How to Play TPTK in Texas Holdem Poker?

Texas Holdem Poker Tips – About TPTK

The weak-kicking top pair is undoubtedly one of the most intimidating and difficult to play well in Texas Hold’em. How should you act when a non-flush A6 hits one on the flop round? When should you play fast with these cards? When is it better to play slow with them? When should you call a huge bet on the river round with them? The task of this article is to answer questions like these.

Protecting the Check Range

Perhaps the most important difference between a good top pair and a bad top pair is that a big-kick top pair is good against your opponent’s regular top pair, while a small-kick top pair is good against your opponent’s bluffing hand. Therefore, in situations where we want to bet with some cards in our range and overcall with others, we can put the weak kicker top pair into our overcall range, and thus we can allow the bottom pool to grow against an opponent’s air hand that requires a fold win rate. In other words, we overcall in order to trap a bluff. Let me illustrate this with an example.

Suppose we are dealt K♥6♥ in the small blind at a regular table of six and raise to 3BB. a very aggressive regular player calls in the big blind. The flop is K♠9♣4♣. While we could value bet here and grow the pot by a street or two, we need to slow down at some point anyway and our hand is not good enough to bet three times. In addition, our range here includes some very tempting check. Medium pairs like TT-QQ and 9x are happy to overcall-call. At the same time, we are up against a tough opponent who may also want to give up some bad game cards like Q8o (the o stands for off suit and refers to a different suit). Creating an overcall range can be useful for us here.

Because K♥6♥ is a good bluff catcher and you don’t want to create a huge bottom pool by betting multiple times, an overcall is very appropriate. Adding enough of these cards to our overcall range is an excellent way to protect our range from aggressive players who often want to drive away most of our perceived capped range.

We need some stronger pairs in our check range. A weak-kicking top pair fits this role perfectly, as it won’t bet three times anyway.

Urgent Need for Value

Sometimes weak kicker top pair has to be played fast. This is especially true when your pair is small and easily flopped, and when your opponent is passive and unlikely to bluff often even if you give him a chance. Players like this tend to opt for free cards rather than trying to force you to fold, which is exactly what you should try to avoid when you have a small pair and are likely to deal many high cards that match your opponent’s range.

As an example, we led a raise in CO position with 8♣7♣ and were then called by a passive player in the big blind. The flop is 8♥6♦2♠ and the opponent checks. Not betting here was a big mistake. This is a flop we need to protect, and with the possibility of us getting called by smaller pairs and an ace-high spread (the public board is still safe to these weak hands wanting to stay in play), now is a good time to bet. If we check here and a king is dealt on the turn, then getting more than a street’s worth is difficult.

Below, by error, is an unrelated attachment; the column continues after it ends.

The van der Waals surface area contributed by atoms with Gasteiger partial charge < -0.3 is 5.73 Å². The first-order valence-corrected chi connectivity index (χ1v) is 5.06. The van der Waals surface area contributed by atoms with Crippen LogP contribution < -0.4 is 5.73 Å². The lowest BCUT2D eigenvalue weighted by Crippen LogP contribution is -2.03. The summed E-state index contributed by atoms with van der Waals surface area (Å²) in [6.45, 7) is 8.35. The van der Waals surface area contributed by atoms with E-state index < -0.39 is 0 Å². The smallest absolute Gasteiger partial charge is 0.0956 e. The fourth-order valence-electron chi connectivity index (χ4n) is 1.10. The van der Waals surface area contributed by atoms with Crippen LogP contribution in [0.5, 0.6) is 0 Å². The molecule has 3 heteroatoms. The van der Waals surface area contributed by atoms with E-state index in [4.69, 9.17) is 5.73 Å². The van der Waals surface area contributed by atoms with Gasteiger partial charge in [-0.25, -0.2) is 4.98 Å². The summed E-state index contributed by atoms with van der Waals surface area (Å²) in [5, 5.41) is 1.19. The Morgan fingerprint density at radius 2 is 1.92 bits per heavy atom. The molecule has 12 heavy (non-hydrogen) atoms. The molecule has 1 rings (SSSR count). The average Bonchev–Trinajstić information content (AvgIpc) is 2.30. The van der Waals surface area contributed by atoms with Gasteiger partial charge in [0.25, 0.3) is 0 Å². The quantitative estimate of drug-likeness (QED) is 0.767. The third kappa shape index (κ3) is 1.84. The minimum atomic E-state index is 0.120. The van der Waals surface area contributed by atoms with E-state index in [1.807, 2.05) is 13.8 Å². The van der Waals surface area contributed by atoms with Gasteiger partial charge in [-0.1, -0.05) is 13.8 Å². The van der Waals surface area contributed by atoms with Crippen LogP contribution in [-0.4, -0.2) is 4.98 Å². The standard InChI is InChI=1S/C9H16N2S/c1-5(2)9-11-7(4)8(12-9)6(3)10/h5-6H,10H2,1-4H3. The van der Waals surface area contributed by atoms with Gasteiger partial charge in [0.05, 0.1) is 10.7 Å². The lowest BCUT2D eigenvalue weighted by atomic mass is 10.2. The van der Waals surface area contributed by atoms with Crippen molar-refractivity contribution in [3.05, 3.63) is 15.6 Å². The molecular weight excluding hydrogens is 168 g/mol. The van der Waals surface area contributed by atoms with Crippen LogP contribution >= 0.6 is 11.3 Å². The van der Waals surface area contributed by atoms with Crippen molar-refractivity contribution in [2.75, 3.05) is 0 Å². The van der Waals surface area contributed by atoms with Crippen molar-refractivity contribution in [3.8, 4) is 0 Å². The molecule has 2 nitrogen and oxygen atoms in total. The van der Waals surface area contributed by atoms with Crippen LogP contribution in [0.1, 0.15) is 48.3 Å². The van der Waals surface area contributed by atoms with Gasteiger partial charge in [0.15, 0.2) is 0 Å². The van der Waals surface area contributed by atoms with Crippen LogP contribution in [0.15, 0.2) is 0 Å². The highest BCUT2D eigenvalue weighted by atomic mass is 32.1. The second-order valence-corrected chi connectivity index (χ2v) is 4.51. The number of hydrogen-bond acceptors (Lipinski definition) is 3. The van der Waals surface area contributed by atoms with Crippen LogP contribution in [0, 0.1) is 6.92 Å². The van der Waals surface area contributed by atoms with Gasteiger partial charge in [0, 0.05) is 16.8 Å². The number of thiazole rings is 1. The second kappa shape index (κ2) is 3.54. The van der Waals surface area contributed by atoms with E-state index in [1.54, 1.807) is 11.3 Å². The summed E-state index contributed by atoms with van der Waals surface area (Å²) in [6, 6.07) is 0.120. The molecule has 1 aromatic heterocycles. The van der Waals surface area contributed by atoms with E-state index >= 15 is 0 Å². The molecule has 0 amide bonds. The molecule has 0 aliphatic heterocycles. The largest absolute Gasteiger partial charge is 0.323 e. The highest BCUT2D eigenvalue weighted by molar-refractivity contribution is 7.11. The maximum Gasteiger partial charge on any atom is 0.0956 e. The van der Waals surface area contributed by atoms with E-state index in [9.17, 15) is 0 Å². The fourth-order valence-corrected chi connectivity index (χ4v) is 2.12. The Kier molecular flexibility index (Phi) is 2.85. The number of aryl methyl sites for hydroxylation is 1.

Furthermore, since it is already known that this opponent is passive, it would be a mistake to subsequently check and try to induce a bluff. More likely, the opponent does not take the bait and gets a free chance to reverse us.

Catching a Bluff on the River Round

There are occasions when a weak-kick top pair is actually better suited to act as a bluff catcher than a good-kick top pair. Think I’m talking nonsense? Read on.

Let’s say we lead a raise with K♠7♠ on the button and call a 3bet from an extremely tough regular player in the big blind. this hand is near the bottom of our calling range. Against a balanced player, the expectations for calling, folding and 4bet bluffs are similar, so any play here is acceptable.

The flop is K♦J♦4♣, our opponent makes a 1/3 bottom pot continuation bet, and we call. The turn is the 2♥, we pass-call again, and our opponent bets bigger this time, suggesting that his range is now polarized, with either Kx and better cards or bluffs. Our K♠7♠ is an excellent catch bluff hand from this moment on. The river card is 2♣ and the opponent makes an 80% bottom pot size all-in. Now the logic is simple: if he’s bluffing, we win; if he’s value betting, we lose. The problem is that we don’t know how often he’s bluffing, and we can’t accurately predict which play is better: calling or folding.

What is known, however, is that we would rather call with K7 than KT. Why? It has to do with the undercard exclusion effect and what hand the opponent is bluffing with. The most likely hand he will bluff with on this board is a busted drawing hand. He has more incentive to bluff on the turn with T9s (T for 10, s for same suit) rather than 97s. The former has some chance of winning, while the latter is basically a no-win situation. It is highly unlikely that the opponent will make a value bet all-in with a wide range that includes KT and T9, so the size of our kicker is irrelevant and the only thing that matters is the undercard exclusion effect.

When we hold 7♠, T♠ is still on the stack or in the opponents hand. However, when we hold T♠, our opponents lose bluffs such as Q♠T♠,T♠9♠ and A♠T♠, thus reducing our chances of winning. When we hold K♠7♠, a similar problem does not exist because he is not bluffing on the turn with many cards including 7♠, and thus he is more likely to bluff on the river.

A weak kicker top pair can serve well as a catching bluff when our kicker does not block a busted straight or flush draw card.

Back to Top